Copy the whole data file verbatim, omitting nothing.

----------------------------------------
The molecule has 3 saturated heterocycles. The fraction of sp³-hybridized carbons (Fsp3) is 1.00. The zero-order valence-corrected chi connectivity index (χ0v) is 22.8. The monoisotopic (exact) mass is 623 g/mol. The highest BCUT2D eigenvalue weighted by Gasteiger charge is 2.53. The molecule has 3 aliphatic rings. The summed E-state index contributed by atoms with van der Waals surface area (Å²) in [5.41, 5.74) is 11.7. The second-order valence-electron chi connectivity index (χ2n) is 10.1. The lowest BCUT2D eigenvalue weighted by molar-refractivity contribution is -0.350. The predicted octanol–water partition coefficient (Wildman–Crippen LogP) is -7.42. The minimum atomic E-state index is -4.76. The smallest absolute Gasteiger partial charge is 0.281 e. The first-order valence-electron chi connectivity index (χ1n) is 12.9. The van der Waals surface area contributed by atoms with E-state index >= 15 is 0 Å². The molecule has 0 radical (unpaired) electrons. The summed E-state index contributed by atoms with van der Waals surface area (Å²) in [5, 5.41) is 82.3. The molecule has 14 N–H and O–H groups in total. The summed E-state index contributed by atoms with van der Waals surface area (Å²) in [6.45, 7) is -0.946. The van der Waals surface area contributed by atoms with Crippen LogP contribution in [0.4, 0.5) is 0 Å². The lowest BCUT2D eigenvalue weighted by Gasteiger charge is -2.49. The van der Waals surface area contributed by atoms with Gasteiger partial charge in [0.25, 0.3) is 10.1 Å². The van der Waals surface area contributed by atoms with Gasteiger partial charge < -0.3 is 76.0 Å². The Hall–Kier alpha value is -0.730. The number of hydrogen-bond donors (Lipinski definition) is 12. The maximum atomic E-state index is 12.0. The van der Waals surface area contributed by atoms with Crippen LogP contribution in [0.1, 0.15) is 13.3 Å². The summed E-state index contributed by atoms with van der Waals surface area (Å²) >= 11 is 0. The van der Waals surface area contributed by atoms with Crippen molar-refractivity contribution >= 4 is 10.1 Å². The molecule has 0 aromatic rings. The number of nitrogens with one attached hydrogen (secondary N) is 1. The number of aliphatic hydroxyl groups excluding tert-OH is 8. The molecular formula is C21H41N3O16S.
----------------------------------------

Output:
The molecule has 3 saturated heterocycles. The fraction of sp³-hybridized carbons (Fsp3) is 1.00. The zero-order valence-corrected chi connectivity index (χ0v) is 22.8. The monoisotopic (exact) mass is 623 g/mol. The highest BCUT2D eigenvalue weighted by Gasteiger charge is 2.53. The molecule has 3 aliphatic rings. The summed E-state index contributed by atoms with van der Waals surface area (Å²) in [5.41, 5.74) is 11.7. The second-order valence-electron chi connectivity index (χ2n) is 10.1. The lowest BCUT2D eigenvalue weighted by molar-refractivity contribution is -0.350. The predicted octanol–water partition coefficient (Wildman–Crippen LogP) is -7.42. The minimum atomic E-state index is -4.76. The smallest absolute Gasteiger partial charge is 0.281 e. The first-order valence-electron chi connectivity index (χ1n) is 12.9. The van der Waals surface area contributed by atoms with E-state index >= 15 is 0 Å². The molecule has 0 radical (unpaired) electrons. The summed E-state index contributed by atoms with van der Waals surface area (Å²) in [5, 5.41) is 82.3. The molecule has 14 N–H and O–H groups in total. The summed E-state index contributed by atoms with van der Waals surface area (Å²) in [6.45, 7) is -0.946. The van der Waals surface area contributed by atoms with Crippen LogP contribution in [0.4, 0.5) is 0 Å². The lowest BCUT2D eigenvalue weighted by Gasteiger charge is -2.49. The van der Waals surface area contributed by atoms with Gasteiger partial charge in [0.25, 0.3) is 10.1 Å². The van der Waals surface area contributed by atoms with Gasteiger partial charge < -0.3 is 76.0 Å². The Hall–Kier alpha value is -0.730. The number of hydrogen-bond donors (Lipinski definition) is 12. The maximum atomic E-state index is 12.0. The van der Waals surface area contributed by atoms with Crippen LogP contribution in [0.1, 0.15) is 13.3 Å². The summed E-state index contributed by atoms with van der Waals surface area (Å²) >= 11 is 0. The van der Waals surface area contributed by atoms with Crippen molar-refractivity contribution >= 4 is 10.1 Å². The molecule has 0 aromatic rings. The number of nitrogens with one attached hydrogen (secondary N) is 1. The number of aliphatic hydroxyl groups excluding tert-OH is 8. The molecular formula is C21H41N3O16S.